If I ran to the teacher, that would be tattling, and would also prove to the bully that I was weak and he is likely to continue. Sometimes the best method of dealing with bullies is to confront them, and deal with whatever the consequences may be. I learned that in school (eventually, it took awhile) but sometimes if you just stand up to them, they step down. I think it was 10th grade, maybe 11th, some kid shoved my head into the drinking fountain when I was drinking. I immediately just turned around and got into his face and said "If you want to fight, then lets fight..." and he said "I was just playing with you man..." But I ended up being friends with him later and throughout the rest of high school, and many years after (until he got married and disappeared.) Funny how that happens.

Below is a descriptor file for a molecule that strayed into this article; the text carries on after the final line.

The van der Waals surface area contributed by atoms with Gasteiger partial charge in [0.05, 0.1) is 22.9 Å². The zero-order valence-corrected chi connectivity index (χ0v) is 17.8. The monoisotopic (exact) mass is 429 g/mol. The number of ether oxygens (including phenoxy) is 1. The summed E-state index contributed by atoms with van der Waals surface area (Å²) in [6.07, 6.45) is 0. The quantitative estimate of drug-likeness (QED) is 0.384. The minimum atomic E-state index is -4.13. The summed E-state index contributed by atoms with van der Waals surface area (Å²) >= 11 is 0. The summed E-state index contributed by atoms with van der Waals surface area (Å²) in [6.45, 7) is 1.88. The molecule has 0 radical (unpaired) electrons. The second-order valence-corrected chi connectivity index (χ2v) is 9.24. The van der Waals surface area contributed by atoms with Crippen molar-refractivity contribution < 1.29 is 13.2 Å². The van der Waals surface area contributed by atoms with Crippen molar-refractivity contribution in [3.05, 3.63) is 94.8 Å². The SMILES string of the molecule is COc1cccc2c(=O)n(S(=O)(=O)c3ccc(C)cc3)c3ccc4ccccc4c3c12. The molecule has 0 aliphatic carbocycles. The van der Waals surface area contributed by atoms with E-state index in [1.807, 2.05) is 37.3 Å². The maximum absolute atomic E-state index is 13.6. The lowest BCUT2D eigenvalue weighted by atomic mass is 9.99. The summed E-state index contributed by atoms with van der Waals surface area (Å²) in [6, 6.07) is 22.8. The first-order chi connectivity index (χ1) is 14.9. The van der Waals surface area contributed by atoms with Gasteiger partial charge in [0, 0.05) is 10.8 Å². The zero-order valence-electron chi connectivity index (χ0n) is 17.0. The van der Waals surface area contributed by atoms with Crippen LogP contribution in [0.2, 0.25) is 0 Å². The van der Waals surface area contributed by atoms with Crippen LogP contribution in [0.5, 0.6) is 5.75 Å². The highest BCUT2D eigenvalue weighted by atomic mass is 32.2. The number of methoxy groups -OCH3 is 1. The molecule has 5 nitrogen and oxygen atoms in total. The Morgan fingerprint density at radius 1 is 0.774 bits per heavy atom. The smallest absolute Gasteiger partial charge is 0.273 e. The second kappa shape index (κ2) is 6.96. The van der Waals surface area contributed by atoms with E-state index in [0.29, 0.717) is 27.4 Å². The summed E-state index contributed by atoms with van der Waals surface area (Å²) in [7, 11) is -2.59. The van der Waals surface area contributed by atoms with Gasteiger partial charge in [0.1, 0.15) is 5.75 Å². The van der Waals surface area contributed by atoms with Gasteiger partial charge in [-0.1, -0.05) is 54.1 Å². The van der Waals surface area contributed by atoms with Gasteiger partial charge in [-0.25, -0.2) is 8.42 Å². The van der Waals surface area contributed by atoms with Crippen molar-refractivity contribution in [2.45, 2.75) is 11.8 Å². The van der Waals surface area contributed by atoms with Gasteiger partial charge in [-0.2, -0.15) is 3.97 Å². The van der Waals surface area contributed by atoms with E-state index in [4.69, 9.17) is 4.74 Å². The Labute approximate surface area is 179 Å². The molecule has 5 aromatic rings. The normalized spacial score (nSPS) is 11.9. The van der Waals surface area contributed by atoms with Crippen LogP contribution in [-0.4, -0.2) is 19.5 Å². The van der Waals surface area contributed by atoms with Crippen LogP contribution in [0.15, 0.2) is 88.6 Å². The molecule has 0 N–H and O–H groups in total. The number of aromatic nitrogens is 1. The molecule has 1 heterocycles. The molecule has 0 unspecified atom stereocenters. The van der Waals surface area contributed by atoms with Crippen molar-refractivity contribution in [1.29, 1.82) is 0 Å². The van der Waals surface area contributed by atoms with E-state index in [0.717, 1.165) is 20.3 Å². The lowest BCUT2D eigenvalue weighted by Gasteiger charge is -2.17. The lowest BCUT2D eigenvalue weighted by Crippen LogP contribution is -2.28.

Ya... and get the living daylights kicked out of you.
 

LumbergTech

Diamond Member
Sep 15, 2005
3,624
1
0
13 and 14 year old going around saying that they are gay?? WTF? How the hell have they made that decision and what the fuck are their parents doing about it?
??? I knew I was attracted to girls much earlier than that....what the hell are you talking about?
 

Carmen813

Diamond Member
May 18, 2007
3,187
0
71
What's really sad is that so many people ignore the negative impact that homophobia/heterosexism has on not only LGBT individuals, but straight as well. All forms of discrimination are lose/lose.